Newgrange is a Neolithic monument located in the region of Bru na Boinne, County Meath, Ireland. There are thirty-seven tombs located in the valley of Bru na Boinne (Mansion of the Boyne) and it is considered to be one of the most famous and significant megalithic complexes in Europe. Newgrange was constructed c. 3200 BCE. (Original image by Bruno Panel. Uploaded by Dominique Chapman, published on 03 September 2015 under the following license: Creative Commons: Attribution-NonCommercial-ShareAlike.)
JW: What unexpected challenges did you face during the excavation part of the project? How were these challenges met and addressed?
JCW: Now that is a good question, as we all know that by the very nature of projects such as this there were bound to be hiccups along the way. For me, it was an absolute privilege to work with some of the best archaeologists and scholars in Ireland — most were so generous with their time and support and I learned a great deal from all of them. I have to name-check a few though as we had amazing support from staff and scholars across the disciplines at Trinity College Dublin and University College Dublin and colleagues in many public organizations like the National Museum of Ireland guided us through the licensing process and helped us to locate old finds and burials, (special thanks to the Assistant Keeper Dr. Andy Halpin) and staff at the TII (formerly National Roads Authority) made all of their unpublished and published data available to us. It is mainly due to the collaborative nature of the work and because of all of the help we received that the research project was a resounding success.
As far as overcoming challenges are concerned, it is over a year since the project finished and a quote from Elvis immediately comes to mind “Wise men say, only fools rush in” and with the benefit of hindsight, I think I was woefully naïve about the reception of the project in some quarters. I really did think that everyone would jump at the opportunity to come on board to shine a light on what must be the most exciting new period of research in Ireland, and we certainly had the potential and the resources to investigate the most important Roman site in Ireland, which is located at Drumanagh in County Dublin. But I was not at all prepared for the political complexities of actually delivering any research on that site, and I was actually quite shocked by some of the hostility that was leveled at me personally for trying so hard to achieve this. That we managed to publish as much as we did was a huge achievement for all the team involved and a credit to the tenacity of our dedicated colleagues. Although the project for the Discovery Programme was brought to a close in March 2015, I am delighted to say that the “gauntlet” has been picked up and the research has continued apace.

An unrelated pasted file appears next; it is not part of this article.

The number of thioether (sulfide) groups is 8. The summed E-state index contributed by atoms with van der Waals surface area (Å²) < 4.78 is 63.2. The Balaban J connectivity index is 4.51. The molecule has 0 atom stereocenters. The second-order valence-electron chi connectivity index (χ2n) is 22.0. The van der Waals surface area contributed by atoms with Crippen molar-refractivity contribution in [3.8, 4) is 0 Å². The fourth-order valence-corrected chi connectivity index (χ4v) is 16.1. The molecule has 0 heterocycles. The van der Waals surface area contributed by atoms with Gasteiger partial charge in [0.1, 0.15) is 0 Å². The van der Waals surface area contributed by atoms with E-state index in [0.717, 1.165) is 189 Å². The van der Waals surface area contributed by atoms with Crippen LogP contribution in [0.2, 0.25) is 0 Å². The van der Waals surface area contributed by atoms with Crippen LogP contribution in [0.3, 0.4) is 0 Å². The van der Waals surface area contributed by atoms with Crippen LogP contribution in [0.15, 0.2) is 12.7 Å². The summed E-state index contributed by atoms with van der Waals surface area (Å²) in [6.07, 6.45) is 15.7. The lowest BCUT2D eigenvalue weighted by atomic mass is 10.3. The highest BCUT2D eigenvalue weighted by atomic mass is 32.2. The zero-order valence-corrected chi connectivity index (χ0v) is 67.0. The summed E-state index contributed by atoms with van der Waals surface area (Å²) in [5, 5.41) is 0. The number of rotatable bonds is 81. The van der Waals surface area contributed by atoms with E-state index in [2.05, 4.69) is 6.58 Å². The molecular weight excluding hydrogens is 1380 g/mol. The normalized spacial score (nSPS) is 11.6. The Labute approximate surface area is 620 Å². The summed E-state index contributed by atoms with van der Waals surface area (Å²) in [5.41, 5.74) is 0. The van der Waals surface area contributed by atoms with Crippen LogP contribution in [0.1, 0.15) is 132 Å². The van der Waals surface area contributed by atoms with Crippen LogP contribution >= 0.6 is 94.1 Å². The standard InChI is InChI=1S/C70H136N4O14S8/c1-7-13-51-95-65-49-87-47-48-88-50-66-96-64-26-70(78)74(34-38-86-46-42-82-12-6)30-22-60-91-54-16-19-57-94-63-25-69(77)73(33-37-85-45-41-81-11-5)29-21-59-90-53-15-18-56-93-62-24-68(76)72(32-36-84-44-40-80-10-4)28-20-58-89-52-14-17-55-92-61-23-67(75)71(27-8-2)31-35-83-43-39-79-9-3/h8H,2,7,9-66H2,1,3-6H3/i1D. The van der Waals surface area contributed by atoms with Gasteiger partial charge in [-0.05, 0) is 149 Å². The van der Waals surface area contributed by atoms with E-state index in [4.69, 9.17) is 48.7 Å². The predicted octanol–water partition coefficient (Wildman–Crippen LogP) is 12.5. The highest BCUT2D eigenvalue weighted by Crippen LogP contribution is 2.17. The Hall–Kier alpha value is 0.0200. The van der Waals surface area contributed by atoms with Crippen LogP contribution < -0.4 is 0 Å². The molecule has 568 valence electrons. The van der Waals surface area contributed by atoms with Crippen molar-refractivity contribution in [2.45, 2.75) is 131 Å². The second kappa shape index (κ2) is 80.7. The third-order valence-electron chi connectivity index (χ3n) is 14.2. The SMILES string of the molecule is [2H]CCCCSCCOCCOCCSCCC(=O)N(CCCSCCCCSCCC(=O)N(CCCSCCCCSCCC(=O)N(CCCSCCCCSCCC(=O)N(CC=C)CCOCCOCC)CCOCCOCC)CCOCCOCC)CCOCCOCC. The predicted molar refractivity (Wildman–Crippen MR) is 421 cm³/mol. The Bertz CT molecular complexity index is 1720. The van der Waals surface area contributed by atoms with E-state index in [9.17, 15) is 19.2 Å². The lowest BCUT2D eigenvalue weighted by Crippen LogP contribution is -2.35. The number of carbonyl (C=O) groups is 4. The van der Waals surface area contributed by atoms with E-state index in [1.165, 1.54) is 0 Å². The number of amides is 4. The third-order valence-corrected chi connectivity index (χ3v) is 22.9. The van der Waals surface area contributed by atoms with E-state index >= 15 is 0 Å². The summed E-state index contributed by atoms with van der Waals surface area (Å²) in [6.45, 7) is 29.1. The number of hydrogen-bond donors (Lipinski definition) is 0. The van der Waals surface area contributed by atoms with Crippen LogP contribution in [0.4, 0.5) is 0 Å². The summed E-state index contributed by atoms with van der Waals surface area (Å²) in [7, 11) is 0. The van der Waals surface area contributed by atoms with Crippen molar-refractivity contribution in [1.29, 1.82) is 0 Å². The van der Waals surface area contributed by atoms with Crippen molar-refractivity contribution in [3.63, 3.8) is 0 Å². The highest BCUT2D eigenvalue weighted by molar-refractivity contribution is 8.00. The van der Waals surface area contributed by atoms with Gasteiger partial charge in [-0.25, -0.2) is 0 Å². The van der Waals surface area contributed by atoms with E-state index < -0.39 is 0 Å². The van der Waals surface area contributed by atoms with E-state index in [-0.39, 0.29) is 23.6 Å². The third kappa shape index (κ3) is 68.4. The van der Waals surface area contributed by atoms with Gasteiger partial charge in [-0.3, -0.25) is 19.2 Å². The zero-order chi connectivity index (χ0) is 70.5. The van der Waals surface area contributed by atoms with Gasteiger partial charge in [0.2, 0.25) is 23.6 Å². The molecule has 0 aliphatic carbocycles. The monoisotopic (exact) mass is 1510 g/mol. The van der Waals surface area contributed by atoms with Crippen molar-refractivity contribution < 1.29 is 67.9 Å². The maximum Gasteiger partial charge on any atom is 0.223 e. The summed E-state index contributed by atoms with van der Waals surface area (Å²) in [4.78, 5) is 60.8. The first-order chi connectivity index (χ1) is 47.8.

Sites surveyed across Ireland by LIARI. (Photo: Courtesy of Dr. Jacqueline Cahill Wilson and the Late Iron Age and Roman Ireland Project.)
JW: It appears that the Romans exerted a strong influence on Kilkenny, in particular, but why was that the case? Where else did the Romans leave a strong imprint on the island?
JCW: They did, but not just in Kilkenny James, the southeast counties of Ireland in general have the most extraordinary amount of Roman evidence, which dates from the around the mid-first century CE, so not long after the Roman conquest of Britain, right through to the end of Roman control in the Western Empire. Now that people are aware that Roman finds are relevant and important to Irish history, we are getting reports of more turning up and old finds are brought to our attention. And this is where the research has been given a new focus (and team) as it is continuing with the help of the brilliantly talented archaeologist Cóilín Ó Drisceoil and we have been carrying out research under the aegis of Kilkenny Archaeology with much help and support from friends and colleagues at UCD, as well as University of Bristol and University of Leicester in the UK.
In fact, we were back on site at Freestone Hill, earlier in the summer with colleagues from the Romano-Germanic Commission (Römisch-Germanische Kommission) of the German Archaeological Institute, who did the prior geophysical survey for us in the last days of the project. The results are extraordinary with the surveys revealing an array of likely exciting archaeology including one or two very enigmatic features, the closest parallels for which comes from some of the small Romano-British shrines in the southwest of Britain. Not surprising though, given the nature of the Romano-British shrine on the top of Freestone Hill and the Roman pottery and jewellery excavated by Gerhard Bersu in the 1940s. (He ironically later became the Director of the RGK.) So history came full circle for us and our German colleagues. This year, we finished the last of the area under survey and we will be writing up to publish in the RGK’s journal, Berichte. Cóilín has just submitted for some research funding to see if we can finally excavate these tantalizing features, so we should know in the new year if we can do this next summer.